Colin Delany August 11, 2006

Email Advocacy: Don’t Look Like a Spammer

Two guest columns in as many days! Let’s spread some e.politics love and hear from my old friend Phil Lepanto over at Connections Media, who has some excellent tips for making sure that your advocacy messages don’t get caught in a spam filter:

As we enter the crunch time for 2006 primary elections and as the 2006 generals start to heat up, there are probably a lot of campaigns that are really only now getting started with focused email campaigns. A challenge that faces every campaign is getting past Spam Filters. I don’t have hard numbers, but I’d guess that the second most profitable internet business behind online pornography is “email marketing,” or spamming for hire.

Your readers should know about the resources available to them at Spam Assassin. They list out the things they scan email for to determine whether it is spam. If you can compose email that doesn’t trigger their software, you’ll probably get past other spam-blocking software as well.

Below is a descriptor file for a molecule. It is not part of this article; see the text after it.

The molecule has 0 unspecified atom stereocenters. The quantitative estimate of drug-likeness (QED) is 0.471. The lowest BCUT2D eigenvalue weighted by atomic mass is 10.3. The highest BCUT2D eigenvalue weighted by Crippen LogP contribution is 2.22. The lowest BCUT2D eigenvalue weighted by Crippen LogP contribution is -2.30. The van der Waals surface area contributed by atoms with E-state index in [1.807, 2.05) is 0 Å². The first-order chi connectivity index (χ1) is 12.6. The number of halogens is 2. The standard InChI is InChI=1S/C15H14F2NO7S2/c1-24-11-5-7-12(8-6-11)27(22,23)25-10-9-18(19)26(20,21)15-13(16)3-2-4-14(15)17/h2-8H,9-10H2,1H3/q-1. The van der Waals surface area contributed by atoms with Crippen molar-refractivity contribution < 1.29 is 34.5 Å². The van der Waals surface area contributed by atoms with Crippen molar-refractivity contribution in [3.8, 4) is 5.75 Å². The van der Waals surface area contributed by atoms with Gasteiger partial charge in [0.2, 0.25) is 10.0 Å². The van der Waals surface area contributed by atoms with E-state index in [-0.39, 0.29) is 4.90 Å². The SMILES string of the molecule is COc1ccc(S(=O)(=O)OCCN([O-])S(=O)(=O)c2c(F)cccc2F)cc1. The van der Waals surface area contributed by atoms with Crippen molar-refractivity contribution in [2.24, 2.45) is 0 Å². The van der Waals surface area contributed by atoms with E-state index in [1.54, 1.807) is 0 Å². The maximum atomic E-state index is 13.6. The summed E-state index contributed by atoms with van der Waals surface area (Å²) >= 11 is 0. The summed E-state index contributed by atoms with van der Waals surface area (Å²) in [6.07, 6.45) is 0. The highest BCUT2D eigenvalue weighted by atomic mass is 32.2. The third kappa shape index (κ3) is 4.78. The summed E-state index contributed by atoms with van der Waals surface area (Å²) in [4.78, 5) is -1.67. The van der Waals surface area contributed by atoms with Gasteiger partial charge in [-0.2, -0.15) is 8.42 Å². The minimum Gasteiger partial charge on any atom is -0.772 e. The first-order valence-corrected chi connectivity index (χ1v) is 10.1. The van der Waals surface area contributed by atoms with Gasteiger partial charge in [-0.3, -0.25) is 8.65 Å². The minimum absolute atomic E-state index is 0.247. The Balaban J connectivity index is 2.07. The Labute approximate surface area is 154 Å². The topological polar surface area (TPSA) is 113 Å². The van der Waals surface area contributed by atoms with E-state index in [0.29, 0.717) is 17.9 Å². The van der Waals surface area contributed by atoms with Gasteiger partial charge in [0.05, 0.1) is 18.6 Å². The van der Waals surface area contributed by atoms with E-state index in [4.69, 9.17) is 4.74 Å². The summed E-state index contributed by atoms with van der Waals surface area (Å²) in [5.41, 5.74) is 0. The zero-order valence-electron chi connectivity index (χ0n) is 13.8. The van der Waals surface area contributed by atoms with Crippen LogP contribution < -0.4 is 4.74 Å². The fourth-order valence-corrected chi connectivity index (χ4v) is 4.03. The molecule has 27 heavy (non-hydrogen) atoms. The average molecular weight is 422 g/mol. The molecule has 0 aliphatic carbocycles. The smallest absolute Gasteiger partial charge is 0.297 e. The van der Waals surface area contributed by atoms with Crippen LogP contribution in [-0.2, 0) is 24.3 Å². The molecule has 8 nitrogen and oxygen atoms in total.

Remember, there is a never-ending battle between spammers and spam blockers. A campaign typically doesn’t have the time or the resources to win every battle. There are two basic things a campaign can do to help them get past the blockers. The first is to use the resources above to make sure their email doesn’t trigger anti-spam software. The second is to encourage users to “white list” the campaign into their email box.

A great example of this strategy can be found by signing up for the Cirque du Soleil Cirque Club. They give explicit instructions to folks that sign up for the Cirque Club on how to set their email clients to allow Cirque Club email.

Thanks Phil! And kudos for being the first to mention porn in any form on this site — we held out for a month, which is damn near miraculous, I tell ya.

cpd

1 Comment:

  1. Pingback: Spam Blockers

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